Fruit flies help in the development of personalized medicine
People with the same diagnosis typically receive a standard treatment that is not necessarily effective for everyone. With knowledge of the individual patient's genome, it may be possible in the future to a greater extent to target the medical treatment to fit with the patient's genetic characteristics. Genetic information can thus contribute to more personalised—or customised—medicine. This is not done systematically today, partly because we have an incomplete understanding of the connection between our genetic material, the disease and the response to treatment.
"Although we are very far from a complete understanding of the link between differences in our genome and the risk of developing certain diseases, we know that almost all diseases are subject to a certain degree of genetic control. With a better understanding of the genetic and molecular biological processes underlying various diseases, it will be possible to develop new and more targeted types of medicine. This knowledge can also provide a better understanding of why patients with the same diagnosis do not necessarily respond equally favourably to a treatment," says Palle Duun Rohde, postdoc at Aarhus University.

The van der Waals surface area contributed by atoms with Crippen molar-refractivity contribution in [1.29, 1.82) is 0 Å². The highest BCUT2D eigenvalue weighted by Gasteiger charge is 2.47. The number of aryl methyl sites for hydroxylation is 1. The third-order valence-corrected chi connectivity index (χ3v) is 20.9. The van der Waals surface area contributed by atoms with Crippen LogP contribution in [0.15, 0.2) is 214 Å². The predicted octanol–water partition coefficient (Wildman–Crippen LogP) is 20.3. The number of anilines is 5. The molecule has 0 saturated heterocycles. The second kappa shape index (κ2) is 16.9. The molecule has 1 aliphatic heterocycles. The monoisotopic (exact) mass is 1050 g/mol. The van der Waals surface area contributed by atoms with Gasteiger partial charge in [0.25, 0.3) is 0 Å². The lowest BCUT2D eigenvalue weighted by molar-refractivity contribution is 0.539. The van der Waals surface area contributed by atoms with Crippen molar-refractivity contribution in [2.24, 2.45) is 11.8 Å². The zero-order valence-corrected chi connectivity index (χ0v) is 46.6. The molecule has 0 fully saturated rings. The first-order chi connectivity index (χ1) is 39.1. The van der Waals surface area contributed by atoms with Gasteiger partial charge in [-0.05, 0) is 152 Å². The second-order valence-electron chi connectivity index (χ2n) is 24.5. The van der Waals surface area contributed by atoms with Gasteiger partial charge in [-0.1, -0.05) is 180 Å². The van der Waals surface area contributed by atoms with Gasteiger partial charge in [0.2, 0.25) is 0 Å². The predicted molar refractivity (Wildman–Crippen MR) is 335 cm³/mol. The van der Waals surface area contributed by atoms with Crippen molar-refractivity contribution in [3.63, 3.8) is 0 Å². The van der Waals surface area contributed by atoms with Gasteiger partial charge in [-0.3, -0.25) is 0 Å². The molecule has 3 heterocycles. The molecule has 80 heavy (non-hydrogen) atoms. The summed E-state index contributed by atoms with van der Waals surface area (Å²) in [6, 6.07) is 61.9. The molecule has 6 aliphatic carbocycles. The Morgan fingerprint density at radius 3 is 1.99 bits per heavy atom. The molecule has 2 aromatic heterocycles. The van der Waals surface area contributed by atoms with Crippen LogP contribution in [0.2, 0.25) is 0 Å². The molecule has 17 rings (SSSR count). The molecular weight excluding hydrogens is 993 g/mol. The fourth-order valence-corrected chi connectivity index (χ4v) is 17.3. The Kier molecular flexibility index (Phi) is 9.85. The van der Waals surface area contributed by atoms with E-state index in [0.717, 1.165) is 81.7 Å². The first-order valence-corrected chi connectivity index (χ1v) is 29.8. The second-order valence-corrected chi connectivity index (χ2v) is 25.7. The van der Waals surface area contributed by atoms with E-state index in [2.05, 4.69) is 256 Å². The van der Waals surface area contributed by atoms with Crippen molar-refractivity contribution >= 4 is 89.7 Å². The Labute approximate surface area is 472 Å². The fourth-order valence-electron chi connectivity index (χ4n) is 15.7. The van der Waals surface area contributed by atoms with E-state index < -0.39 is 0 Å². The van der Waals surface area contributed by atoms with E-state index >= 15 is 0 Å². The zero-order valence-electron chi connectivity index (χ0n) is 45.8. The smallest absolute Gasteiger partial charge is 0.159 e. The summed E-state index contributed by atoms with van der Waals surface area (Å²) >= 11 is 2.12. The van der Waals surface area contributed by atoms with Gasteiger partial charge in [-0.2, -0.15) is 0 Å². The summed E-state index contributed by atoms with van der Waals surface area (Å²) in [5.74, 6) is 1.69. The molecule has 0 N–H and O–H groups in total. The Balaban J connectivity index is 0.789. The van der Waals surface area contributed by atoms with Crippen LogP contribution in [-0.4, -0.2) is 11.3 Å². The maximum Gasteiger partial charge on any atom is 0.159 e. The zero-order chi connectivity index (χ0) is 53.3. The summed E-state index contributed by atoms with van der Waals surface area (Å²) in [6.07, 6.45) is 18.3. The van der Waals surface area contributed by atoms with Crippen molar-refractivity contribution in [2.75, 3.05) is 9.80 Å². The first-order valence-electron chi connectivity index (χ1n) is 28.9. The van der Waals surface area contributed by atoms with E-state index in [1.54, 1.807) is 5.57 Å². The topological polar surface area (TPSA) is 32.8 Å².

Use of fruit flies to obtain valid data
Researchers from Molecular Biology and Genetics, Aarhus University, and Chemistry and Biosciences, Aalborg University, have collaborated for some years to understand the genetic mechanisms that contribute to the mental disorder ADHD by using the fruit fly as a model organism.
"The fruit fly is a fantastic model organism, which has contributed to major scientific breakthroughs. There are several aspects that make the fruit fly an important player, also in the field of human genetics. Up to three-quarters of all identified human disease genes are found in a similar version in the fruit fly, and there is also a high degree of structural and biochemical similarity between the nervous system of humans and insects," says Torsten Nygård Kristensen, professor at Aalborg University.
The researchers have examined a large number of movement behaviours of fruit fly lines that have been given Ritalin. The genome of the fruit flies was mapped, allowing the researchers to look at the relationship between the genetic composition of the flies and their behavioural response to Ritalin.
"In our study, we identified areas of the genome that have a decisive influence on the response to treatment. In other words, this means that the response to medical treatment—in this case in the form of Ritalin—is genetically determined," says Professor Torsten Nygård Kristensen.
The researchers behind the study continue their search for the genetic mechanisms underlying the different responses to the treatment, and they are just embarking on a project on a large human dataset that can contribute new important knowledge on this topic and the development of personalised medicine.